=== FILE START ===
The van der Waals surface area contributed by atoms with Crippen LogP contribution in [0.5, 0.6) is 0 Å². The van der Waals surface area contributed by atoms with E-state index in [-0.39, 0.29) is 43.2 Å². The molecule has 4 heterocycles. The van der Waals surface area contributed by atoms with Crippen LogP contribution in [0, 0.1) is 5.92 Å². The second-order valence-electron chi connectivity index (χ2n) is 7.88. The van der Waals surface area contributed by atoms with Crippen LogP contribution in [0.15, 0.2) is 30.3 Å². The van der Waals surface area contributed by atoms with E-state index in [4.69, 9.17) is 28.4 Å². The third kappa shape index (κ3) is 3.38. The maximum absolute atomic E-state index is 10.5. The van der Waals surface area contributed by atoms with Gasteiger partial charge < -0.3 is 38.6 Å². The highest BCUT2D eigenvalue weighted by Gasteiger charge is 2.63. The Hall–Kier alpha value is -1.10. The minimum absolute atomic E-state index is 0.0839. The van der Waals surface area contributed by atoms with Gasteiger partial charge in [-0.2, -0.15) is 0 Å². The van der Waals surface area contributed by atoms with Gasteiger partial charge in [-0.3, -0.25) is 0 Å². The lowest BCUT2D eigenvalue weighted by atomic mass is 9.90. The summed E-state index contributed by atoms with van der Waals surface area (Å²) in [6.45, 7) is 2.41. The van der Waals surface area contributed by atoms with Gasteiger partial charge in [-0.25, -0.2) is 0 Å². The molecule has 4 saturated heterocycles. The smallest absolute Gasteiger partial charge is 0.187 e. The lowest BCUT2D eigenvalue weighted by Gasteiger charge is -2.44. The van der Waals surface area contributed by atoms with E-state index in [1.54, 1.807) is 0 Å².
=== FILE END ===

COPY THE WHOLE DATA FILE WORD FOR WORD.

The van der Waals surface area contributed by atoms with Crippen LogP contribution in [0.5, 0.6) is 0 Å². The van der Waals surface area contributed by atoms with E-state index in [-0.39, 0.29) is 43.2 Å². The molecule has 4 heterocycles. The van der Waals surface area contributed by atoms with Crippen LogP contribution in [0, 0.1) is 5.92 Å². The second-order valence-electron chi connectivity index (χ2n) is 7.88. The van der Waals surface area contributed by atoms with Crippen LogP contribution in [0.15, 0.2) is 30.3 Å². The van der Waals surface area contributed by atoms with E-state index in [4.69, 9.17) is 28.4 Å². The third kappa shape index (κ3) is 3.38. The maximum absolute atomic E-state index is 10.5. The van der Waals surface area contributed by atoms with Gasteiger partial charge < -0.3 is 38.6 Å². The highest BCUT2D eigenvalue weighted by Gasteiger charge is 2.63. The Hall–Kier alpha value is -1.10. The minimum absolute atomic E-state index is 0.0839. The van der Waals surface area contributed by atoms with Gasteiger partial charge in [-0.2, -0.15) is 0 Å². The van der Waals surface area contributed by atoms with Gasteiger partial charge in [-0.3, -0.25) is 0 Å². The lowest BCUT2D eigenvalue weighted by atomic mass is 9.90. The summed E-state index contributed by atoms with van der Waals surface area (Å²) in [6.45, 7) is 2.41. The van der Waals surface area contributed by atoms with Gasteiger partial charge in [-0.25, -0.2) is 0 Å². The molecule has 4 saturated heterocycles. The smallest absolute Gasteiger partial charge is 0.187 e. The lowest BCUT2D eigenvalue weighted by Gasteiger charge is -2.44. The van der Waals surface area contributed by atoms with E-state index in [1.54, 1.807) is 0 Å².